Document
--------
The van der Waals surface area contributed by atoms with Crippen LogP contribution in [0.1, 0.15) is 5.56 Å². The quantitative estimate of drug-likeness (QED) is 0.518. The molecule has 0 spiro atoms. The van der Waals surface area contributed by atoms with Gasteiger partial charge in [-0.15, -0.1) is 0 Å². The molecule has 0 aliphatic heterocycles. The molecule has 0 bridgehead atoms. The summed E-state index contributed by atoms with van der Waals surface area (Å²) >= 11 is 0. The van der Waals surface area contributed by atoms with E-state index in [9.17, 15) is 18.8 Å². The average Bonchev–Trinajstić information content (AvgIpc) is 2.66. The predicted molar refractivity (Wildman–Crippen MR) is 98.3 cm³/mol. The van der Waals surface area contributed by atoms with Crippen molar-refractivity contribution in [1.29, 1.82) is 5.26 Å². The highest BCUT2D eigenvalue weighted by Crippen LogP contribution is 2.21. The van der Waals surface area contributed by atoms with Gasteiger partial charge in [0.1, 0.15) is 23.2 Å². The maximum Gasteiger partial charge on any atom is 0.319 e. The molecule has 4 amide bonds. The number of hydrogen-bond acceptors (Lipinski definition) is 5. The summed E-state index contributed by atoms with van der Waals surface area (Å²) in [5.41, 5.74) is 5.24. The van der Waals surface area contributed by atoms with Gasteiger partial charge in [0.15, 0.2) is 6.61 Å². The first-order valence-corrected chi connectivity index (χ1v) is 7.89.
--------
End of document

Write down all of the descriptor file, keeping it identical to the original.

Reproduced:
The van der Waals surface area contributed by atoms with Crippen LogP contribution in [0.1, 0.15) is 5.56 Å². The quantitative estimate of drug-likeness (QED) is 0.518. The molecule has 0 spiro atoms. The van der Waals surface area contributed by atoms with Gasteiger partial charge in [-0.15, -0.1) is 0 Å². The molecule has 0 aliphatic heterocycles. The molecule has 0 bridgehead atoms. The summed E-state index contributed by atoms with van der Waals surface area (Å²) >= 11 is 0. The van der Waals surface area contributed by atoms with E-state index in [9.17, 15) is 18.8 Å². The average Bonchev–Trinajstić information content (AvgIpc) is 2.66. The predicted molar refractivity (Wildman–Crippen MR) is 98.3 cm³/mol. The van der Waals surface area contributed by atoms with Crippen molar-refractivity contribution in [1.29, 1.82) is 5.26 Å². The highest BCUT2D eigenvalue weighted by Crippen LogP contribution is 2.21. The van der Waals surface area contributed by atoms with Gasteiger partial charge in [0.1, 0.15) is 23.2 Å². The maximum Gasteiger partial charge on any atom is 0.319 e. The molecule has 4 amide bonds. The number of hydrogen-bond acceptors (Lipinski definition) is 5. The summed E-state index contributed by atoms with van der Waals surface area (Å²) in [5.41, 5.74) is 5.24. The van der Waals surface area contributed by atoms with Gasteiger partial charge in [0.15, 0.2) is 6.61 Å². The first-order valence-corrected chi connectivity index (χ1v) is 7.89.